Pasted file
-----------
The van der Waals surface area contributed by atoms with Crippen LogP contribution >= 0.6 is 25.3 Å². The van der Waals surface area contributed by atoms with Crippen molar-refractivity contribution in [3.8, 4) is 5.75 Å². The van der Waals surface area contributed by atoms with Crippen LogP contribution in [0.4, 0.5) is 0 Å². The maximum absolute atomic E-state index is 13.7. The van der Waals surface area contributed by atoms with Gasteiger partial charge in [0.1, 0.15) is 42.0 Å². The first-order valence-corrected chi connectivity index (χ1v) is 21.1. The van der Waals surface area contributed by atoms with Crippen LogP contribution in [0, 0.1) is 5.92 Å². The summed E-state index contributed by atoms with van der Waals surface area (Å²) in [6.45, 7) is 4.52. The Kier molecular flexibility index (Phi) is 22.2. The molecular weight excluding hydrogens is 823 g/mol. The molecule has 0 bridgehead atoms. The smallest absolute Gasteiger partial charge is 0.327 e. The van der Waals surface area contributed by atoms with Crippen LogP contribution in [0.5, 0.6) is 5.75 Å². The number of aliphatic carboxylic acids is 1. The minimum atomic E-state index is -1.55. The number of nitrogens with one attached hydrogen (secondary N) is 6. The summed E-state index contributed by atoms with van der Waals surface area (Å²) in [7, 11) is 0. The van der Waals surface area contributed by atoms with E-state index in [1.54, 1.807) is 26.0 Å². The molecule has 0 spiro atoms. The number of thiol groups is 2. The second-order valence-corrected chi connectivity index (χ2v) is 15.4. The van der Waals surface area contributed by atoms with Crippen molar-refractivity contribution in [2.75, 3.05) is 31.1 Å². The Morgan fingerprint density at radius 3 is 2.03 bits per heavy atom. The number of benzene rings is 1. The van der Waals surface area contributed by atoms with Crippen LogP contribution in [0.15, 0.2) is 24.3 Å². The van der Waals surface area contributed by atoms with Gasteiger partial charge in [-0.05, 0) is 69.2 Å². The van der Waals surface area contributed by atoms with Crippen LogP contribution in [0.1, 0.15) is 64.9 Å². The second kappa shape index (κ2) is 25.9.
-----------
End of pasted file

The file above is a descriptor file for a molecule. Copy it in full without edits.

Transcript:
The van der Waals surface area contributed by atoms with Crippen LogP contribution >= 0.6 is 25.3 Å². The van der Waals surface area contributed by atoms with Crippen molar-refractivity contribution in [3.8, 4) is 5.75 Å². The van der Waals surface area contributed by atoms with Crippen LogP contribution in [0.4, 0.5) is 0 Å². The maximum absolute atomic E-state index is 13.7. The van der Waals surface area contributed by atoms with Gasteiger partial charge in [0.1, 0.15) is 42.0 Å². The first-order valence-corrected chi connectivity index (χ1v) is 21.1. The van der Waals surface area contributed by atoms with Crippen LogP contribution in [0, 0.1) is 5.92 Å². The summed E-state index contributed by atoms with van der Waals surface area (Å²) in [6.45, 7) is 4.52. The Kier molecular flexibility index (Phi) is 22.2. The molecular weight excluding hydrogens is 823 g/mol. The molecule has 0 bridgehead atoms. The smallest absolute Gasteiger partial charge is 0.327 e. The van der Waals surface area contributed by atoms with Crippen LogP contribution in [0.5, 0.6) is 5.75 Å². The number of aliphatic carboxylic acids is 1. The minimum atomic E-state index is -1.55. The number of nitrogens with one attached hydrogen (secondary N) is 6. The summed E-state index contributed by atoms with van der Waals surface area (Å²) in [7, 11) is 0. The van der Waals surface area contributed by atoms with E-state index in [1.54, 1.807) is 26.0 Å². The molecule has 0 spiro atoms. The number of thiol groups is 2. The second-order valence-corrected chi connectivity index (χ2v) is 15.4. The van der Waals surface area contributed by atoms with Crippen molar-refractivity contribution in [2.75, 3.05) is 31.1 Å². The Morgan fingerprint density at radius 3 is 2.03 bits per heavy atom. The number of benzene rings is 1. The van der Waals surface area contributed by atoms with Crippen LogP contribution in [0.15, 0.2) is 24.3 Å². The van der Waals surface area contributed by atoms with Gasteiger partial charge in [-0.05, 0) is 69.2 Å². The van der Waals surface area contributed by atoms with Crippen LogP contribution in [0.1, 0.15) is 64.9 Å². The second kappa shape index (κ2) is 25.9.